A heart-warming story


  Good points... I don't see anything to be enthusiastic about in the
mere fact of a child following in her father's (or mother's) footsteps
either. The idea that fruit not falling far from the tree that bore it
is something to be celebrated is an intensely conservative notion -- a
resistance to the idea of change. But parental influences aside, I
still like the story for the fact that the kid's impulses were good,
and she acted on them successfully.

Yours in liberty,
        <<< Starchild >>>


Sometimes I know I must seem the contrarian ready to disagree with
(okay, I plead guilty... hail Eris!)

But seriosuly, I feel a little mixed feelings here. I think it's
that a 5th grader
showed the spunk, independence, and courage you mention, not to
mention the
talent for activism and outreach. I admire her greatly, and wish more
like her.
I don't remember amy of her spirit when I was is school, much to my
  That part
was wonderful, though 'heartwarming' isn;t the emotion I personally

But I feel far less enthusiastic about pride that a child followed in
footsteps. Certainly, there's no harm in the accident ofone's parents
having good
ideas. But if one is to live a worthwhile life, one should not accept
anything one's parents tell
you juse because of that accident of genetic relation. The nut should
fall far or near from
the tree, but walk where it chooses. The wierdness of this metaphor
to underscore the
fact that human beings have excellences other that those of vegetables.

I don't think that if you (or the author of this article) knew *my*
anyone would
advocate that I should have stayed "close to the tree". But I say that
foolishly... plenty
of people have said as much to me. Anyway, the point is it that the
insistence of practically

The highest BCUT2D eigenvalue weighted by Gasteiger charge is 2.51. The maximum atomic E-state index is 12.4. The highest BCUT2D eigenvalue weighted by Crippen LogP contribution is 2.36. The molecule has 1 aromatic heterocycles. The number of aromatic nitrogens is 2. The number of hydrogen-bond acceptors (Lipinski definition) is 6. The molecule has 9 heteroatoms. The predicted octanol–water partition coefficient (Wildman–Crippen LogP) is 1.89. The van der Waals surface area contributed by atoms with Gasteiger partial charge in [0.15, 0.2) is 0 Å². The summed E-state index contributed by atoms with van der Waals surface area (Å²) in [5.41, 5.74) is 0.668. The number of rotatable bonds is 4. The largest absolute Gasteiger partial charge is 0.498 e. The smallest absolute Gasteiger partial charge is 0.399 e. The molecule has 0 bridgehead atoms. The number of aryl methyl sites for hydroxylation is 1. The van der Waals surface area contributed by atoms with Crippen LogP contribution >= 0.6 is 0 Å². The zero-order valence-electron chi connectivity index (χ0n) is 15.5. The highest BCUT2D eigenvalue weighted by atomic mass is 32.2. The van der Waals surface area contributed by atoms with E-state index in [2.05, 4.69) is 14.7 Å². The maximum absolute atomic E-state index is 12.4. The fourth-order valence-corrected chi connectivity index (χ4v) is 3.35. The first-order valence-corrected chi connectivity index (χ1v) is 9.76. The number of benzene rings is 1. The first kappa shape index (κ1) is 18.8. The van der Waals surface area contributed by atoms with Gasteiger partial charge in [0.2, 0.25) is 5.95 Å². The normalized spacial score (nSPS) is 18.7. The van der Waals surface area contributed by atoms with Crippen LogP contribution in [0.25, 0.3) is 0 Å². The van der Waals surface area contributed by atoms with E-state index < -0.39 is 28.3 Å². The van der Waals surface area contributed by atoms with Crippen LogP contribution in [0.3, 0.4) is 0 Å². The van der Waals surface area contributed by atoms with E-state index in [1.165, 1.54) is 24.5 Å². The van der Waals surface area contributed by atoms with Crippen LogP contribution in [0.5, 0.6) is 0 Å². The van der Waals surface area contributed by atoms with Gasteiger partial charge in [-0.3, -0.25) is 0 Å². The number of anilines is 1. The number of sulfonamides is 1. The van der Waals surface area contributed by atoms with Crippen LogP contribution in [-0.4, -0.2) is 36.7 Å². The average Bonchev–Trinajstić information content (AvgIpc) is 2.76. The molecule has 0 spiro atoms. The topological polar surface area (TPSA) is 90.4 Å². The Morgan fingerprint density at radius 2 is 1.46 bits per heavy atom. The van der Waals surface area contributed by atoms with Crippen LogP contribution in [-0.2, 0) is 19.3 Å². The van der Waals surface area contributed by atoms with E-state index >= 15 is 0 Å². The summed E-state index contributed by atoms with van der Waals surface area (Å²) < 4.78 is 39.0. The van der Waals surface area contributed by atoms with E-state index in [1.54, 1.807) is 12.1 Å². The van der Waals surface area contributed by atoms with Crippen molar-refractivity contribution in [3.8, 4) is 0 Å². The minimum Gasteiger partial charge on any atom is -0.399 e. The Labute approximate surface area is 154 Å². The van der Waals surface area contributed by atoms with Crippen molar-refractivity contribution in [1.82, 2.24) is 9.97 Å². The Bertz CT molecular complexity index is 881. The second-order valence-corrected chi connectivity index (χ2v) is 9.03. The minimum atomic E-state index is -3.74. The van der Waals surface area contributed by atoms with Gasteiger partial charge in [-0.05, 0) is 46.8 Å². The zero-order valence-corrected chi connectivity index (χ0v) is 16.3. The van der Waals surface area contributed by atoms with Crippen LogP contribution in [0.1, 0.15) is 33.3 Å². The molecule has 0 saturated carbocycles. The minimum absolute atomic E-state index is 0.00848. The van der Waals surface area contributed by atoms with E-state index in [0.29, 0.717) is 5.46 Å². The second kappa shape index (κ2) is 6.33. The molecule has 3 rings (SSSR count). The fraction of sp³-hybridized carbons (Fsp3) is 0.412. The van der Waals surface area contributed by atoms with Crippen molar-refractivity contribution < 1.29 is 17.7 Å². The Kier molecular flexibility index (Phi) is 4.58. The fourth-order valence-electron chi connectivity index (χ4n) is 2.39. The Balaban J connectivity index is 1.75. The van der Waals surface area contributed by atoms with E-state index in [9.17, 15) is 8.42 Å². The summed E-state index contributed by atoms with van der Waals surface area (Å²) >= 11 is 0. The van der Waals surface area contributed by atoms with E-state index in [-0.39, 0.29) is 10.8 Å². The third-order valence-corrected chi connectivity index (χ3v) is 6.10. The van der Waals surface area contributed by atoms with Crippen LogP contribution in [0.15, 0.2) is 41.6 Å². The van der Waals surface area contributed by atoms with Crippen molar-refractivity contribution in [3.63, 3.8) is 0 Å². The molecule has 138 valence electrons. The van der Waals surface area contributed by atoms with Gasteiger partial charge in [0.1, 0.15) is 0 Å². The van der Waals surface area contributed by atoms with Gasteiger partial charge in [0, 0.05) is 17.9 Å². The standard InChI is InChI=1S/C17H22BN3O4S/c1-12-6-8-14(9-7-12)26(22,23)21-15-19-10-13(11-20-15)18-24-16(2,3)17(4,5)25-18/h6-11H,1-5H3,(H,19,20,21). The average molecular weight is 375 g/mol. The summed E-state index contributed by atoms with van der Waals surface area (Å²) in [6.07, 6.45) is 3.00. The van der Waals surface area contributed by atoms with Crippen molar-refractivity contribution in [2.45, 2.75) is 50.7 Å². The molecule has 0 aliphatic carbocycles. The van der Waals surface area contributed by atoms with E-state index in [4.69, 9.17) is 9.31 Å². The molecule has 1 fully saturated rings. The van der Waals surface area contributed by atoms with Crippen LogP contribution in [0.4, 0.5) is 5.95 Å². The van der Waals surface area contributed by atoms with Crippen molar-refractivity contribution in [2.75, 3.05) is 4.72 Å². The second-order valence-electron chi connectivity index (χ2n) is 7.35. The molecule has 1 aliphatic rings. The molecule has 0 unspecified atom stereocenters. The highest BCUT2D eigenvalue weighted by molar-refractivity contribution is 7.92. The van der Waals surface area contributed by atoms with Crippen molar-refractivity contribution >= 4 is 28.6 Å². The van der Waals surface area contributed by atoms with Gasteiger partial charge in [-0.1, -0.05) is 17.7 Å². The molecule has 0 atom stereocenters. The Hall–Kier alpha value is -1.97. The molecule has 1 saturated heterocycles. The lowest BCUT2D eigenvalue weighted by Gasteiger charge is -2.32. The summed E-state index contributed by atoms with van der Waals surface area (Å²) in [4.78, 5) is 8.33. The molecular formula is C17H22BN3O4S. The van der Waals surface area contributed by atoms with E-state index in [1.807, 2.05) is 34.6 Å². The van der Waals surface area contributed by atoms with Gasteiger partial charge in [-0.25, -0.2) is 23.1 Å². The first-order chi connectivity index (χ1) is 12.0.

all cultures on keeping close to the values of one's parents is a slap
the face of reason.
I don't think it will change, because there are sociological pressures
will likely keep this
pattern going more or less forever. But I wouldn't celebrate it.

Please, Starchild, I too love your example, but I feel a pang of dread
I think of the
poison folded into the leaf here. Isn't it the independence of the
vs. the political
mainstream rather that her concurrence wua concurrence wich the views
of her
My father was a neoconservative, Should I therefore have been a
(I gaurantee being a transgendered female prostitute and a feminist
libertarian was not
something on his agenda for me.)


"If their lives were exotic and strange...
they would likely have gladly exchanged them
     for something, a little more plain;
     maybe something, a little more sane...
We each pay a fabulous price
for our visions of Paradise
but the Spirit...
               of a Vision...
                              is a Dream..."
- Rush, 'Mission'

From: Starchild <sfdreamer@earthlink.net>
Reply-To: lpsf-discuss@yahoogroups.com
To: LPSF Discussion List <lpsf-discuss@yahoogroups.com>, California
Subject: [lpsf-discuss] A heart-warming story
Date: Tue, 21 Sep 2004 18:22:33 -0700

From: "Richard E." <richedgar@hotmail.com>
Date: Tue Sep 21, 2004 6:21:57 AM US/Pacific
To: badnarik2004@yahoogroups.com
Subject: [badnarik2004] 5th grader's for Badnarik!
Reply-To: jay@redgar.com

My ten year old daughter, Melissa, called me at work yesterday to
tell me
about her day and made me very proud of her.

Her fifth grade class is studying the elections and was told that
to break into two groups with each group representing either Bush or
They were to decide which group they wanted to be in, and then have
on which of the two presidential candidates should win. My daughter
the teacher and complained that it wasn't fair to only have the two
and asked if she instead could form a Libertarian group representing

The teacher agreed as long as Melissa did some research on the party
Badnarik. By the time I saw her that evening she had typed up a very
description of the Libertarian party and Badnarik to present in
today. She says she has talked many of her friends into joining the
Libertarian group already.

The nut doesn't fall far from the tree.

R. Jay Edgar

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